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The party’s not over for Boris Johnson. Yet.

LONDON — So Boris Johnson limps on — for now.

The scandal-hit British prime minister chalked up a hollow-looking victory in Monday night’s internal Conservative Party vote on his leadership, with a whopping 41 percent of his own MPs seeking in vain to force him from power after outrage over multiple COVID lockdown-breaking parties by government staff.

While Johnson’s allies had spent the day claiming that victory by even a single vote in the secret ballot would constitute success — “one [vote] is enough, so 60 percent is fine,” one loyal Cabinet minister insisted afterward — the scale of the rebellion suggests that in truth, the prime minister is far from safe.

“It’s not great,” one government official said wearily after the vote, which ended 211 to 148 in favor of Johnson. “And they are taking a lot of decent people down with them.”

“He’s got 148 stab wounds in him,” said another Whitehall official, referring to the 148 votes of no confidence in Johnson’s leadership. “A few honorable ones in the front, and an awful lot more in the back.

“What’s it going to be like during PMQs [prime minister’s questions in parliament] when he has to stand at the dispatch box knowing that 41 percent of his colleagues want him politically dead?”

Commentators were quick to point out that the margin of Johnson’s victory was lower even than that enjoyed by former prime ministers Margaret Thatcher and Theresa May in their own confidence votes, of 1990 and 2018, respectively.

Both women were forced to resign from Downing Street despite their victories — Thatcher within days, May inside six months — having been badly wounded by the divisive contests and unable to prevent support further ebbing away.

Allies of Johnson, however, insisted his legendary ability to defy the normal forces of political gravity can still pull him through to the next general election — currently scheduled for May 2024 — and potentially far beyond.

“Let’s see where we are in a year,” another supportive Cabinet minister said. “It’s not the first time people have written off the PM.”

“I’m not sure there has been a government that hasn’t seen its popularity slump midway through,” a third loyal minister said. “And given the appallingly difficult backdrop for this government, it is a miracle things aren’t worse.”

The minister added: “I think the MPs who voted against Boris were a mixture of diehard Remainers, others who think they have been overlooked for promotion, and a few who simply mistake social media for the real world and were spooked. But he won, he now has a clear period of time to turn things around and pull the party together — and he will.”

Safe for the moment

Existing Conservative Party rules say a leader cannot face two confidence ballots within any 12-month period, meaning Johnson ought now to be secure in his position until at least June 2023.

But party officials have made clear that such rules could be rewritten with enough pressure from Tory MPs — the mere threat of which was enough to force May to stand down less than six months after her own confidence vote in 2018.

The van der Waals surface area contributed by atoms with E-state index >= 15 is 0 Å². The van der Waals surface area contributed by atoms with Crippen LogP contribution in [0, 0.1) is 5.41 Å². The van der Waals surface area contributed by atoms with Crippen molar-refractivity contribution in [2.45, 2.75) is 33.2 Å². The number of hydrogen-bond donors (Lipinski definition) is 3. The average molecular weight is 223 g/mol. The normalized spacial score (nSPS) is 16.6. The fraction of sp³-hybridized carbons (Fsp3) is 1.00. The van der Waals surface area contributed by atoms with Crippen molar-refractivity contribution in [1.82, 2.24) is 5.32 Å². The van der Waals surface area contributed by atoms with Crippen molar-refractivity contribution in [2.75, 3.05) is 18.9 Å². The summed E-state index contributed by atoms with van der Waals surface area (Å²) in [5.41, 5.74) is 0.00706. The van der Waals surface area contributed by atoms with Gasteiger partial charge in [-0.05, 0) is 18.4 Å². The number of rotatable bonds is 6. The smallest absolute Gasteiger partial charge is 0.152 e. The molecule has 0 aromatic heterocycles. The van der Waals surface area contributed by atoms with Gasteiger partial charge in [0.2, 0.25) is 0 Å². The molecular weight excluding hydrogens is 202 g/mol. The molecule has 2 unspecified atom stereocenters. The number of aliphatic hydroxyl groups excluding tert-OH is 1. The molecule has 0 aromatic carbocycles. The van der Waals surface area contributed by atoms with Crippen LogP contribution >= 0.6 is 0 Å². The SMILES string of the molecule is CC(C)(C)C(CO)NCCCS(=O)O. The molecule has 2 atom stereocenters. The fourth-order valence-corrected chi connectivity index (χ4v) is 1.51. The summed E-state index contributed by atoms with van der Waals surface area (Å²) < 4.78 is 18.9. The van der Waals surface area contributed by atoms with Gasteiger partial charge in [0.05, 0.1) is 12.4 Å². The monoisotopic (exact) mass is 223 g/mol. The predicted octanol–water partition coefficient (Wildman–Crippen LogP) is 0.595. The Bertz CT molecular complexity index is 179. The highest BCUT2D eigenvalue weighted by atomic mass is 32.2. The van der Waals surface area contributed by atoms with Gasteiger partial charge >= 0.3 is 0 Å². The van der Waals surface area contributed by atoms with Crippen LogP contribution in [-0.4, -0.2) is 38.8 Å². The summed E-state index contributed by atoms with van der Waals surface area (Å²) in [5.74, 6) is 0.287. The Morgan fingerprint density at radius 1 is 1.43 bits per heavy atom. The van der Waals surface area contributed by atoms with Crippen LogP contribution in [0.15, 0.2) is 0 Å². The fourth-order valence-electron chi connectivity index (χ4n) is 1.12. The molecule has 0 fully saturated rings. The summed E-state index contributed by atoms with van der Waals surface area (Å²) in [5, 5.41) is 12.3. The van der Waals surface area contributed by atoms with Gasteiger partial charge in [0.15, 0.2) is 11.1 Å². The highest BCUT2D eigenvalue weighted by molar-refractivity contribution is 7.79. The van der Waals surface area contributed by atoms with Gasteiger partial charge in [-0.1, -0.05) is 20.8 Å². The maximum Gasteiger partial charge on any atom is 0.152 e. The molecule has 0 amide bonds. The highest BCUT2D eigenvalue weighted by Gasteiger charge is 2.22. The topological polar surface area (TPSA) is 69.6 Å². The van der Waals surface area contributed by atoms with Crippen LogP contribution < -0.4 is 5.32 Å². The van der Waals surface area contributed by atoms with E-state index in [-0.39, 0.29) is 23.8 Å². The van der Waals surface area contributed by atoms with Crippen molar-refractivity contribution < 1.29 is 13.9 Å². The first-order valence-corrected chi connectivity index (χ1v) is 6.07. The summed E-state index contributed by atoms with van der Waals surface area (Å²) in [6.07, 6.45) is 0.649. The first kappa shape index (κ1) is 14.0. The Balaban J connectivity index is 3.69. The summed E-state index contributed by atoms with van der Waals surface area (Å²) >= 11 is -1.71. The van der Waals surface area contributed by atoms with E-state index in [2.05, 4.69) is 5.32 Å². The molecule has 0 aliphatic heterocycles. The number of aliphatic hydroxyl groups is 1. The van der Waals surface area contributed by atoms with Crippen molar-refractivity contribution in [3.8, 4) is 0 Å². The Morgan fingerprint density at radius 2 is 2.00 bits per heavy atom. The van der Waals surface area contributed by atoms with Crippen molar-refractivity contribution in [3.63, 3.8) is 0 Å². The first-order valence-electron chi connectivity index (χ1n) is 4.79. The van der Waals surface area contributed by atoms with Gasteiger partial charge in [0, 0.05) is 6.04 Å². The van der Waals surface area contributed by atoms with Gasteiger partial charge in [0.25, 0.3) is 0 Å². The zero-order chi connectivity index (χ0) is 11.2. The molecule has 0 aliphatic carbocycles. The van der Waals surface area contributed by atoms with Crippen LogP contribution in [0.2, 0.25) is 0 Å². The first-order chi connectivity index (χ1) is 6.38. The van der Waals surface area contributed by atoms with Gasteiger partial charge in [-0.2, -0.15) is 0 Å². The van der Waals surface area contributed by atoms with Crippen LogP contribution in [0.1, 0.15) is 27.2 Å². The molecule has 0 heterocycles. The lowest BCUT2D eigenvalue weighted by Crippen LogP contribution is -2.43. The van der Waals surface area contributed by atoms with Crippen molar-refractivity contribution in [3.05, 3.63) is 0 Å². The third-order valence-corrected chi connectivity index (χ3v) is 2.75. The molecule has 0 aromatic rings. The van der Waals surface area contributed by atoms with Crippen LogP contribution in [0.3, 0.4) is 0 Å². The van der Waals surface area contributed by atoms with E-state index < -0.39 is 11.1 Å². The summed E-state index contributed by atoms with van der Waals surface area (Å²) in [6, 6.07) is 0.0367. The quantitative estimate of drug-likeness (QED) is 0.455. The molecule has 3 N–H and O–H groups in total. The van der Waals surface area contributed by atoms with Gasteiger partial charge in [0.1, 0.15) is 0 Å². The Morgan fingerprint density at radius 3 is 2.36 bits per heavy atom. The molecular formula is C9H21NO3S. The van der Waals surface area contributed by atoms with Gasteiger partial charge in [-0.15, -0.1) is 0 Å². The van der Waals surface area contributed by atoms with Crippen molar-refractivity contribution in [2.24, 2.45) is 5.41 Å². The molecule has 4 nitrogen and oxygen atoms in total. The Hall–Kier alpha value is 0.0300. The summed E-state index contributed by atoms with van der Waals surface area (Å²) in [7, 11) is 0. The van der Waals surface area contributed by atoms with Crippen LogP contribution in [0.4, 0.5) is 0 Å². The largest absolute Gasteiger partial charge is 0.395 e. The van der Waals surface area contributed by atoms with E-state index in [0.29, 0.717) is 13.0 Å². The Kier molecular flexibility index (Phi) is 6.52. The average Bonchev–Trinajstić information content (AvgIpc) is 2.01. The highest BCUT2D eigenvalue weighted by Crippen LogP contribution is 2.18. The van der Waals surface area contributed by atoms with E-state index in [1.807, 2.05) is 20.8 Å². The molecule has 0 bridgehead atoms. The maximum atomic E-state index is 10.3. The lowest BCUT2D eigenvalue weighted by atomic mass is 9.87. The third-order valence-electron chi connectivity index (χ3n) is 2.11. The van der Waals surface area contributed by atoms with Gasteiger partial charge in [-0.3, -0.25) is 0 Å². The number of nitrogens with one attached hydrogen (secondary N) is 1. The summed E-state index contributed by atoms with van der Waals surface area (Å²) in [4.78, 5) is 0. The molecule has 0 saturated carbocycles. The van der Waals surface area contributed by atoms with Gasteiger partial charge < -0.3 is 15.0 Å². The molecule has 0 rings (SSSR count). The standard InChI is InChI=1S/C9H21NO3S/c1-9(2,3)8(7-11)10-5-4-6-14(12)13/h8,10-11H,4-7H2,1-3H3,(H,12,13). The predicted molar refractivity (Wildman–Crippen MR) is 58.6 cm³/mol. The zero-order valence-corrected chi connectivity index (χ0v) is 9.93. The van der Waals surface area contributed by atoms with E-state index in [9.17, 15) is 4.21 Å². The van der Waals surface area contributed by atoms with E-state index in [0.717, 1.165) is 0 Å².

The assumption in Westminster is that by contrast, Johnson will do his best to cling on and fight the next election come what may, despite Monday’s wounding result. But leading such a divided party in parliament may prove difficult.

“As a functional matter, that 148 [votes against] makes it very difficult just to do your job,” said one of the rebel MPs who voted against Johnson. “I think it’s functionally probably the end.”

The same person was downbeat too about the PM’s chances of winning the next election. “Part of the problem is that people think Boris has been rumbled,” the backbencher said. “And the rumbling process is only likely to get worse.”

Further significant hurdles are looming on the horizon. Johnson faces two difficult by-elections later this month, as well as a further Partygate inquiry by cross-party MPs and the broader impact of the cost of living squeeze upon the government’s popularity.

Insiders fear the Tory divisions which opened up so dramatically on Monday — with former and current Cabinet ministers Jeremy Hunt and Nadine Dorries slugging it out on Twitter — are likely to worsen as the pressures mount.

“It feels as though a Syrian-style civil war will take hold, and stay with us for a long time,” one senior party activist said. “Culminating in the electorate walking into the voting booth absolutely sick of us.”

Worst result possible?

For his part, Johnson insisted Monday he could hold his divided team together and will now focus on governing.

In a TV clip after the result was announced, Johnson said the vote was “decisive” and argued it would allow his government to “move on and focus on the stuff that I think really matters to people.”

Allies inside the government urged Tory MPs to take heed and get behind the PM. “He’s a winner, so now he’s won this vote, MPs should rally round him and focus on the task in hand — taking the fight to Labour,” one official said.

Downing Street is already planning a fightback designed to reassert Johnson’s control over the party, with a big speech on housing planned for later this week and persistent rumors of a government reshuffle to punish those suspected of disloyalty.

But plenty within his party remain unconvinced following Monday’s explosive result.

“For the first time,” one government adviser said, “the PM will be able to use his classical education to good effect, and ruminate on Pyrrhus of Epirus’ great victory and quip: ‘If we are victorious in one more battle with Boris, we shall be utterly ruined.’”

Another rebel backbencher put it more succinctly: “It’s probably the worst result possible for the Conservative Party.”

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